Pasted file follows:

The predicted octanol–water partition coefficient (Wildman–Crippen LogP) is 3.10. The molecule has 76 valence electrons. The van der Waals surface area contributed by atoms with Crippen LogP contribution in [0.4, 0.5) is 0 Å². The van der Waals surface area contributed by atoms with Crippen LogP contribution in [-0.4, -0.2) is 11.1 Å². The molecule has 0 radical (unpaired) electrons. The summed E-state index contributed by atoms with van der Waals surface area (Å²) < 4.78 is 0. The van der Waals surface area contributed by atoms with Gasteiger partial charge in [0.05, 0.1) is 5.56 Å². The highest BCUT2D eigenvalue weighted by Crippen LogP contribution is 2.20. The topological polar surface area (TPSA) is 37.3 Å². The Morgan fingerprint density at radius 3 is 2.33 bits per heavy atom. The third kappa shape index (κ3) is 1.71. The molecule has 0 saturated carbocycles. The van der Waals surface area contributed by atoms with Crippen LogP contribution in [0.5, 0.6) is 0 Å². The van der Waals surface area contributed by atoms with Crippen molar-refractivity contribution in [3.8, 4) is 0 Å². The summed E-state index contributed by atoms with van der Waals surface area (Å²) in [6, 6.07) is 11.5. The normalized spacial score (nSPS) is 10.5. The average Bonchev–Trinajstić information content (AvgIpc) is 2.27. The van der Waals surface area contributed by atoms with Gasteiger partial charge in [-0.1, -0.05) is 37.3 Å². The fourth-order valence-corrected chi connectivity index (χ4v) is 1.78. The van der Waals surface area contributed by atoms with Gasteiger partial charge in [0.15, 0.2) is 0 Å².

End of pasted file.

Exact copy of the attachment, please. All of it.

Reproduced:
The predicted octanol–water partition coefficient (Wildman–Crippen LogP) is 3.10. The molecule has 76 valence electrons. The van der Waals surface area contributed by atoms with Crippen LogP contribution in [0.4, 0.5) is 0 Å². The van der Waals surface area contributed by atoms with Crippen LogP contribution in [-0.4, -0.2) is 11.1 Å². The molecule has 0 radical (unpaired) electrons. The summed E-state index contributed by atoms with van der Waals surface area (Å²) < 4.78 is 0. The van der Waals surface area contributed by atoms with Gasteiger partial charge in [0.05, 0.1) is 5.56 Å². The highest BCUT2D eigenvalue weighted by Crippen LogP contribution is 2.20. The topological polar surface area (TPSA) is 37.3 Å². The Morgan fingerprint density at radius 3 is 2.33 bits per heavy atom. The third kappa shape index (κ3) is 1.71. The molecule has 0 saturated carbocycles. The van der Waals surface area contributed by atoms with Crippen LogP contribution in [0.5, 0.6) is 0 Å². The van der Waals surface area contributed by atoms with Crippen molar-refractivity contribution in [3.8, 4) is 0 Å². The summed E-state index contributed by atoms with van der Waals surface area (Å²) in [6, 6.07) is 11.5. The normalized spacial score (nSPS) is 10.5. The average Bonchev–Trinajstić information content (AvgIpc) is 2.27. The van der Waals surface area contributed by atoms with Gasteiger partial charge in [-0.1, -0.05) is 37.3 Å². The fourth-order valence-corrected chi connectivity index (χ4v) is 1.78. The van der Waals surface area contributed by atoms with Gasteiger partial charge in [0.15, 0.2) is 0 Å².